Thursday, March 29, 2007

Exercises for the Heart

Posted on behalf of Javier Cárcamo, Rural Guatemala
  1. First, get up and walk ten paces. Stop.

  2. Take another ten paces and sit down.

  3. Now think of the hundreds of children around the world who are unable to do this – not necessarily because of any physical disability, but because the place where they live is so small it is impossible to take ten consecutive steps.

This is how Juana del Carmen Rodríguez Valle, a girl who in the humblest of conditions shared a small bamboo room with her mother, her grandparents and her sister, spent the first five years of her life.

Because her grandparents are elderly and her father deserted the family, the things Juana and her family needed to improve their living conditions were simply out of reach. As a result, they were forced to live in a flimsy structure on a steep, nearly inaccessible hillside.

In the midst of this landscape (a harsh and dusty forest trail surrounded by coffee plantations) and facing into the imposing winds descending from Mount Alotenango, was Juanita, imprisoned by the borders of the tiny lot where she and her family lived as though on an island. It was painful to witness.

But life began anew for Juanita and her family when their generous sponsor, upon learning about their situation, decided to build them a home. Her grandfather offered his plot of land from which, little by little, a solid structure slowly rose above the bushes.

Now Juanita’s eyes sparkle with happiness as she peeks out the window and runs in and out of her new house, where she has plenty of space to play hide-and-seek with her sister. And the days when her mother would tell her, “Don’t go too far because you might fall into a ravine!” are over now.

Juanita’s grandmother sums up the family’s happiness. “She is an angel, a child who is good to everyone. She always helps me gather wood, and we all love her very much. She has been a blessing to this family since she was born, and her sponsor, by helping her, is also helping us.”

Javier Cárcamo is the communications coordinator for Children International's agency in Rural Guatemala.


Betsemes said...

I want to share an experience I had with a Sponsor Services representative when I called to ask for the cost of beds for the whole family of one of my sponsored girls. I wouldn't want to be too hard, I know why they said what they said. I guess most sponsors are sponsoring children almost by doing a sacrifice on their finances, trying to accomodate a sponsored child on their already tight budget. The website is very scarce in information about the waiting children, so their needs are almost always known after one is already sponsoring the child. When I sponsored Rovelyn, I knew that she was sleeping on the floor with a mat. I wanted to provide beds to her, but thinking that probably her bed would be taken from her because of egotistical reasons for another family member, I decided to ask for beds for the whole family. The representative I spoke with asked me whether I did actually intend to buy them beds because this raises hopes on the family that might go away with the wind afterwards. Now, even though I understand their reasons, I think this is a double edged sword. This can persuade a financially not so fortunate sponsor to stop his/her good intentions because of the possible scenario of the beds (or whatever) being too expensive for him/her to afford. I was able to provide beds to my beloved Rovelyn, but I think what if it were too expensive? I have to keep in mind that Robbie is not my only sponsored child and that they are not my only obligation. I think I can continue helping them widely yet, but what if one of them was homeless or lived on a house like Juanita's? Sometimes one would want to know how expensive is to build a house on another country, but a house is not a bed. Are the sponsor service representatives just scaring sponsors away from just asking in order to decide if they can afford it? I think it would be more desirable that the sponsors and donors would have wide freedom to ask whatever they want and then make it clear to the sponsored child's family that the cost assessment is for something that is not "set in stone". That would promote, in my opinion, the sponsors participation in the improvement of the child's family living conditions. It has it's drawbacks too. Maybe too many "false alarms". Just a thought.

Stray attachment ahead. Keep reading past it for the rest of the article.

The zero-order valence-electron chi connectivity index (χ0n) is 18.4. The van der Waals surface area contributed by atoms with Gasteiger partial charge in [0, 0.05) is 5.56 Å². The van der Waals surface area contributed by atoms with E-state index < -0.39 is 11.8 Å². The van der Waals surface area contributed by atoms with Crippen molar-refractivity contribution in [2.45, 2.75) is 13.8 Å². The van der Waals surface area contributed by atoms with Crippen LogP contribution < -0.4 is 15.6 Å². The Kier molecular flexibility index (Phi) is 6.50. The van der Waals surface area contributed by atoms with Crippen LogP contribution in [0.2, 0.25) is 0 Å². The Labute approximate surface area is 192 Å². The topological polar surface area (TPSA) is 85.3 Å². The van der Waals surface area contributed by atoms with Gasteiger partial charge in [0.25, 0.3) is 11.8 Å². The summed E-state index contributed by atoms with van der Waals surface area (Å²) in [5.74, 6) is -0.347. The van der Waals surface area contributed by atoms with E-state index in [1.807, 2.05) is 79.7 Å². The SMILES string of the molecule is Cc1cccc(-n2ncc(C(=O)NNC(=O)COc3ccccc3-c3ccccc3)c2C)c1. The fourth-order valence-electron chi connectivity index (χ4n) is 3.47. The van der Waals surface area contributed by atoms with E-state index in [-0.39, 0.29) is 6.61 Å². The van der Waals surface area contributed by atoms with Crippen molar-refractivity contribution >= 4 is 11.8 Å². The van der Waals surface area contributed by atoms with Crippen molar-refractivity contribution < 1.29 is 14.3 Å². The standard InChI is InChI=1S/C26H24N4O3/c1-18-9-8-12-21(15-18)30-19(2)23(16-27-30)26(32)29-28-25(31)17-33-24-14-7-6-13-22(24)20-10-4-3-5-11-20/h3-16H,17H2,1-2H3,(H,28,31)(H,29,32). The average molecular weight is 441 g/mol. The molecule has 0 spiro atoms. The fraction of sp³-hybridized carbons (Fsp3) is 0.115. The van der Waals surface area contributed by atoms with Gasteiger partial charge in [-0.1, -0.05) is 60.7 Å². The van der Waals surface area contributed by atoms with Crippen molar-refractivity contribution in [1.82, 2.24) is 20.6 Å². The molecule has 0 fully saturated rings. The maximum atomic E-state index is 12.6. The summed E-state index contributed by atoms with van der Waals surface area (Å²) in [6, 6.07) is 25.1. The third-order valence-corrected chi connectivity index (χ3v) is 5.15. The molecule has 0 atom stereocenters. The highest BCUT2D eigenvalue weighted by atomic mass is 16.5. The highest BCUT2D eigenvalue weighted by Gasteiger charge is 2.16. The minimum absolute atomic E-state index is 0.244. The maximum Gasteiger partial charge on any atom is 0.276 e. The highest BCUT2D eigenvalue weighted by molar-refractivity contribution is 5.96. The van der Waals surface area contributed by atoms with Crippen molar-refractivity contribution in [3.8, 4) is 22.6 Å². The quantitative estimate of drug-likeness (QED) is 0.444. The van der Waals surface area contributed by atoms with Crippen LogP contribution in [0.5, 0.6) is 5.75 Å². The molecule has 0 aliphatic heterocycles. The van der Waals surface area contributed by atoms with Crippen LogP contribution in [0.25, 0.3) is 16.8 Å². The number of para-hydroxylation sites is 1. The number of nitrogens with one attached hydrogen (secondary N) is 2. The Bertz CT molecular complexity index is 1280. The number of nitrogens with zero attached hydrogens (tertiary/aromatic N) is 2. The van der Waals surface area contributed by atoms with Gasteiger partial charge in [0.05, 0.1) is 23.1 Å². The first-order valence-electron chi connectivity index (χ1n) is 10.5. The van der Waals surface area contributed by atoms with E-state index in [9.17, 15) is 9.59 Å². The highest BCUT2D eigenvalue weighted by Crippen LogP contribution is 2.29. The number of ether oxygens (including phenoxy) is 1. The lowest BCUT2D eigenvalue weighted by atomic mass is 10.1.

Andy said...

She's beautiful! What a great story.

GJ said...

I'm surprised you got that kind of response. Why would they have to consult the family about the cost of beds? The project office should be able to tell them how much a bed costs, so you should have been able to get an estimate of the cost without the family being consulted.

However, I suspect many families wouldn't want beds for everyone, because they simply don't have room for them.

I send "special needs" gifts to my children regularly. As a rule, I don't specify what they should be used for. Usually, the families make good decisions for themselves. The exception was when I had a couple of children who had no sanitary facilities, so I sent money for building latrines. I used the figure on the website ($250), but it turns out that in India, a family latrine only costs about $75 to build and one family actually did have their own latrine but their record hadn't been updated. So that caused some brief consternation, until I authorized them to use the excess to build community latrines for the neighbors (one was for the village school), to further reduce the potential exposure to human waste.

Betsemes said...

Since I was asking for beds for the whole family, they wanted to know how many beds were needed.